We’re still months away from the wintry assault that comes with winter, and it feels strange to be writing this with windows open, warm breezes relaxing, and the temperature in the 80s. But music is released when it is, so sometimes you get music to digest that doesn’t really click with the weather.
Nothing wrong with that, really, because eventually the snow will be here in sheets, and that might be the optimum period to heavily indulge in “Dis Manibvs,” the excellent new record from Imperium Dekadenz. Funny enough, the band’s 2013 record “Meadows of Nostalgia” made me think more of the spring thaw, when streams start flowing anew, and life is getting ready to bloom again. But on “Dis Manibvs,” the band is back to the terrain they trudged on 2010’s “Procella Vandens,” making gigantic, frosty black metal that could freeze your blood in the veins. This record feels like staring down a mountain you can’t conquer but trying to go for it anyway. It sends chilled oxygen down your throat and into your lungs, leaving you heaving and disoriented. And as much as this doesn’t fit the scenario, I’m going to be listening to this all week on the beach next week because it’s so damn epic.
Imperium Dekadenz’s entrance into the world took place about 12 years ago, with guitarist, keyboardist, ands vocalist Horaz and guitarist, bassist, drummer, keyboard player Vespasian forming the core of the group (they expand to more members in a live setting). Their first record arrived two years later with “…und die Welt ward kalt und leer,” which they followed a year later with “Dammerung der Szenarian,” the power of which led them to Season of Mist, who released “Procella.” The German band always has had a knack for the dramatic, mixing their darkness with sweeping playing and elements that could transform your surroundings and make you feel like you’re knee deep in snow. Even in August.
The record begins with instrumental “In Todesbanden” that has acoustics flooding in, guitars starting to charge, and a moody atmosphere that blends into “Only Fragments of Light.” There, the melodic onslaught begins, with throaty growls adding thorns, and the cut entering into total spaciousness. Folkish choral chants arrive, guitars wail, and the track fades into the night. “Still I Rise” has an infectious energy, pushing hard, with a great chorus to boot. Everything here positively swells, releasing a sweeping chasm of sound, riffs churning, and the song disappearing into angelic choral singing. The title track has a dark, smoldering start before giving way to an incredibly emotional caterwaul. “All of these memories will never fade,” Horaz howls, as sadness spirals, dwelling on great loss and life experiences that change you forever. The track is heavy and heartfelt, and it’s one of the shining moment on this record. “Pantheon Spells” is another quick cut, with organs swelling, whispers dizzying, and a spacy eeriness making its presence felt.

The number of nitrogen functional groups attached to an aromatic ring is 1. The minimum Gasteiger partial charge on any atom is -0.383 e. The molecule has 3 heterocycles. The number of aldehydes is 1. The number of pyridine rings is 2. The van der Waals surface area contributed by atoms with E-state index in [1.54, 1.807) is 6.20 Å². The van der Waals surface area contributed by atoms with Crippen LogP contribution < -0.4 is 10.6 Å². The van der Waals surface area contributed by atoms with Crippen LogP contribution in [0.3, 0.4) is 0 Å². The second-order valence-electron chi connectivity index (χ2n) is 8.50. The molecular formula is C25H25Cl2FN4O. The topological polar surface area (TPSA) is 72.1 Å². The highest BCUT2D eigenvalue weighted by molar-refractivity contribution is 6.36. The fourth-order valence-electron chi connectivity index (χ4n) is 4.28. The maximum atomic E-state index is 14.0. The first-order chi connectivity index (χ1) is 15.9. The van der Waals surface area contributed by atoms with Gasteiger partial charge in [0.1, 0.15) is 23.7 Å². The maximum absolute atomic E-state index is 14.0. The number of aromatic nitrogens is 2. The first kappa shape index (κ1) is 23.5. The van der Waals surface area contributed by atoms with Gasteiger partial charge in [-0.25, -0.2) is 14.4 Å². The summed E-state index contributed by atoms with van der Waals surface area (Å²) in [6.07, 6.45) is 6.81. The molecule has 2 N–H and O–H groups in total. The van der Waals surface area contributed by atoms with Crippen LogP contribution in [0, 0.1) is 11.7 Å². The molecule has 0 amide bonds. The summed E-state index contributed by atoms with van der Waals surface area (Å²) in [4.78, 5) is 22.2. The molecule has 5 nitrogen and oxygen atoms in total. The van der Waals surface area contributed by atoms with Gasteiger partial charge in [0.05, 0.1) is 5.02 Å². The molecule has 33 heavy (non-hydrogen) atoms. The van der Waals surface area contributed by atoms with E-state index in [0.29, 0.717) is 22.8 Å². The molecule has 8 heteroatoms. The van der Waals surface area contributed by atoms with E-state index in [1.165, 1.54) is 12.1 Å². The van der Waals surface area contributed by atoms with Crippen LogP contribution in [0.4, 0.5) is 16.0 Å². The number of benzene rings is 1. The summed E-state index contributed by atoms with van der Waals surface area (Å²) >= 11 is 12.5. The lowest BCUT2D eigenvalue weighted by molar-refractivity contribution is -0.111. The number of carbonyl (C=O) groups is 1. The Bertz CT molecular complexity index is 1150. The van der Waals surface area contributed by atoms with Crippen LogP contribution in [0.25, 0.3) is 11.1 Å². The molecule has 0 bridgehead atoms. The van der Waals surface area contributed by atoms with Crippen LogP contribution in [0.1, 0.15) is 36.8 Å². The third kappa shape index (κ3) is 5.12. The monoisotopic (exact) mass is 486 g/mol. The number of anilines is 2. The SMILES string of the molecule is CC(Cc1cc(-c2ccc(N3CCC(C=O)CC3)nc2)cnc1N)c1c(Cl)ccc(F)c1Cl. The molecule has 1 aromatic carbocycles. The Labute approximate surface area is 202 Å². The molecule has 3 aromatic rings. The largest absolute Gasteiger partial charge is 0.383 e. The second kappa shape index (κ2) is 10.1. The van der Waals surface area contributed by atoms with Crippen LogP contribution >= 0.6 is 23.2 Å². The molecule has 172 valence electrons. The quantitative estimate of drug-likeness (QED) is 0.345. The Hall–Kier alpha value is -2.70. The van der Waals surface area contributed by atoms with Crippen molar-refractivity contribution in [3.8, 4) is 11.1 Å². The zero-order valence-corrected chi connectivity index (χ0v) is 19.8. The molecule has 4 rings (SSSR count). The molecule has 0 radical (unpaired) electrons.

“Vae Victis” storms open, with speedier playing leading the way and the growling creakier and more monstrous than before. The guitars unload their assault, while the tempo causes bruises to surface, and the whole thing ends abruptly. “Volcano” is a crushing storyteller that coats everything in doomed sentiment. Choral parts are woven into the fabric and increase the tension, while the verses rage with color, causing everything to crumble into decay. “The great snow falls!” Horaz yells, with the riffs overwhelming, bringing everything with it and its tornadic chaos. “Somnia” is the final of three interludes, this one containing acoustic guitars rumbling and angelic singing making the cut feel otherworldly. “Pure Nocturnal Rome” begins calmly before energetic riffs explode and a thunderous pace gets under way. Again, there is a great dose of emotion injected into the song, with growls piercing and the thunderous madness eventually disappearing into a fog. Closer “Seikilos” starts in a sound woosh, with strings plucked before the cut completely tears open. An awesome, classic metal-style riff runs roughshod, with folk-laced chanting of, “Death is certain, life is not,” looping its way through the entire track. In the final moments, the atmosphere begins to settle while soundscapes blend in and New Age-style guitars push to the finish.
Imperium Dekadenz’s impressive run cannot be denied, and “Dis Manibvs” is another great record from this blistering duo. They play huge, cinematic black metal that, while heavy, isn’t bogged down in brutality. Their icy world is massive and foreboding, and it’ll help nearly freeze your bones.
For more on the band, go here: https://www.facebook.com/ImperiumDekadenz
To buy the album (North America), go here: http://shopusa.season-of-mist.com/
Or here (International): http://shop.season-of-mist.com/
For more on the label, go here: http://www.season-of-mist.com/